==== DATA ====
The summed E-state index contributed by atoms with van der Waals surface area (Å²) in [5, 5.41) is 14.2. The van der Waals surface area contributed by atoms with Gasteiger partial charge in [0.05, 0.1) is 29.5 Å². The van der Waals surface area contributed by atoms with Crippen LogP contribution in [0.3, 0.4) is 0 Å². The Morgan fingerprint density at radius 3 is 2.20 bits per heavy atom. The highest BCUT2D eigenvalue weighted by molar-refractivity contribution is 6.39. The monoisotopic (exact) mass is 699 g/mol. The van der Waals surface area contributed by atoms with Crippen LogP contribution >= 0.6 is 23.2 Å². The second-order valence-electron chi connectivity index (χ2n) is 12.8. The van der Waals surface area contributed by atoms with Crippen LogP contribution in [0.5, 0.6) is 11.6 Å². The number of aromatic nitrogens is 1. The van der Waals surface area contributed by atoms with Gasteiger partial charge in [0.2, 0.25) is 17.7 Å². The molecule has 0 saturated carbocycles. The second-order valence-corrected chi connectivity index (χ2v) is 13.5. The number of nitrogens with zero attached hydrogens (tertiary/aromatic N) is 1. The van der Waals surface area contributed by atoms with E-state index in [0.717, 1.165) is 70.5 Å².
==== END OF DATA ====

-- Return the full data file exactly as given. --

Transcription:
The summed E-state index contributed by atoms with van der Waals surface area (Å²) in [5, 5.41) is 14.2. The van der Waals surface area contributed by atoms with Gasteiger partial charge in [0.05, 0.1) is 29.5 Å². The van der Waals surface area contributed by atoms with Crippen LogP contribution in [0.3, 0.4) is 0 Å². The Morgan fingerprint density at radius 3 is 2.20 bits per heavy atom. The highest BCUT2D eigenvalue weighted by molar-refractivity contribution is 6.39. The monoisotopic (exact) mass is 699 g/mol. The van der Waals surface area contributed by atoms with Crippen LogP contribution >= 0.6 is 23.2 Å². The second-order valence-electron chi connectivity index (χ2n) is 12.8. The van der Waals surface area contributed by atoms with Crippen LogP contribution in [0.5, 0.6) is 11.6 Å². The number of aromatic nitrogens is 1. The van der Waals surface area contributed by atoms with Gasteiger partial charge in [0.2, 0.25) is 17.7 Å². The molecule has 0 saturated carbocycles. The second-order valence-corrected chi connectivity index (χ2v) is 13.5. The number of nitrogens with zero attached hydrogens (tertiary/aromatic N) is 1. The van der Waals surface area contributed by atoms with E-state index in [0.717, 1.165) is 70.5 Å².